Mechanism and cellular applications of a green fluorescent protein-based halide sensor

Sujatha Jayaraman, Peter Haggie, Rebekka Wachter, S. James Remington, A. S. Verkman

Research output: Contribution to journalArticle

230 Citations (Scopus)

Abstract

We report the application of a targetable green fluorescent protein- based cellular halide indicator. Fluorescence titrations of the purified recombinant yellow fluorescent protein YFP-H148Q indicated a pK(a) of 7.14 in the absence of Cl-, which increased to 7.86 at 150 mM Cl-. At pH 7.5, YFP- H148Q fluorescence decreased maximally by ~2-fold with a K(D) of 100 mM Cl. YFP-H148Q had a fluorescence lifetime of 3.1 ns that was independent of pH and [Cl-]. Circular dichroism and absorption spectroscopy revealed distinct Cl- dependent spectral changes indicating Cl-/YFP binding. Stopped-flow kinetic analysis showed a biexponential time course of YFP-H148Q fluorescence (time constants <100 ms) in response to changes in pH or [Cl-], establishing a 1:1 YFP-H148Q/Cl- binding mechanism. Photobleaching analysis revealed a millisecond triplet state relaxation process that was insensitive to anions and aqueous-phase quenchers. The anion selectivity sequence for YFP-H148Q quenching (ClO4/- ~ I- > SCN- > NO3/- > Cl- > Br- > formate > acetate) indicated strong binding of weakly hydrated chaotropic ions. The biophysical data suggest that YFP-H148Q anion sensitivity involves ground state anion binding to a site close to the tri-amino acid chromophore. YFP- H148Q transfected mammalian cells were brightly fluorescent with cytoplasmic/nuclear staining. Ionophore calibrations indicated similar YFP- H148Q pH and anion sensitivities in cells and aqueous solutions. Cyclic AMP- regulated Cl- transport through plasma membrane cystic fibrosis transmembrane conductance regulator Cl- channels was assayed with excellent sensitivity from the time course of YFP-H148Q fluorescence in response to extracellular Cl-/I- exchange. The green fluorescent protein-based halide sensor described here should have numerous applications, such as anion channel cloning by screening of mammalian expression libraries and discovery of compounds that correct the cystic fibrosis phenotype by screening of combinatorial libraries.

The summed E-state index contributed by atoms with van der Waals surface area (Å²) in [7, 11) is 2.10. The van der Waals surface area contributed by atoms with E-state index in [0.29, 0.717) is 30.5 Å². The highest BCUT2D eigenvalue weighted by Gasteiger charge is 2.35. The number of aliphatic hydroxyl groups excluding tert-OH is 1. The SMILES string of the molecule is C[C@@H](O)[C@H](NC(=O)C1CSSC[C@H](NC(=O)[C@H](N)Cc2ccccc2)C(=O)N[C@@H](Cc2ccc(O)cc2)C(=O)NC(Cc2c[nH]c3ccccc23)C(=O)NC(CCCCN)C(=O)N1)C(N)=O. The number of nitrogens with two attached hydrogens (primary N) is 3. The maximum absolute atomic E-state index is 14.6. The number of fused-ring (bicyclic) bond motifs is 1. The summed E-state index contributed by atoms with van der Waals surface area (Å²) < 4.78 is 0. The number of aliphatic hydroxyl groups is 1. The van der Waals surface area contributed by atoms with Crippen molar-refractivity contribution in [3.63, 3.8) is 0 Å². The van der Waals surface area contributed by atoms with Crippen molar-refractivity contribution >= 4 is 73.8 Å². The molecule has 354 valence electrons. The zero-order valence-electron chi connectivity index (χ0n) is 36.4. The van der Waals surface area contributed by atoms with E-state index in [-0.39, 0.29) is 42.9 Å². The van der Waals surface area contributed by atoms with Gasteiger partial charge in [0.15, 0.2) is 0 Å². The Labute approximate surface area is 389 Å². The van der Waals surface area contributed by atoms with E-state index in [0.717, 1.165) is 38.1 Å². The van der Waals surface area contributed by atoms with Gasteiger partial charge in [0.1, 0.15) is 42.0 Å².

Original languageEnglish (US)
Pages (from-to)6047-6050
Number of pages4
JournalJournal of Biological Chemistry
Volume275
Issue number9
DOIs
StatePublished - Mar 3 2000
Externally publishedYes

Fingerprint

Green Fluorescent Proteins
Fluorescence
Anions
Sensors
formic acid
Screening
Circular dichroism spectroscopy
Cystic Fibrosis Transmembrane Conductance Regulator
Cloning
Ionophores
Cell membranes
Chromophores
Circular Dichroism
Titration
Absorption spectroscopy
Cystic Fibrosis
Cyclic AMP
Ground state
Calibration
Organism Cloning

ASJC Scopus subject areas

  • Biochemistry

Cite this

Mechanism and cellular applications of a green fluorescent protein-based halide sensor. / Jayaraman, Sujatha; Haggie, Peter; Wachter, Rebekka; Remington, S. James; Verkman, A. S.

In: Journal of Biological Chemistry, Vol. 275, No. 9, 03.03.2000, p. 6047-6050.

Research output: Contribution to journalArticle

Jayaraman, Sujatha ; Haggie, Peter ; Wachter, Rebekka ; Remington, S. James ; Verkman, A. S. / Mechanism and cellular applications of a green fluorescent protein-based halide sensor. In: Journal of Biological Chemistry. 2000 ; Vol. 275, No. 9. pp. 6047-6050.
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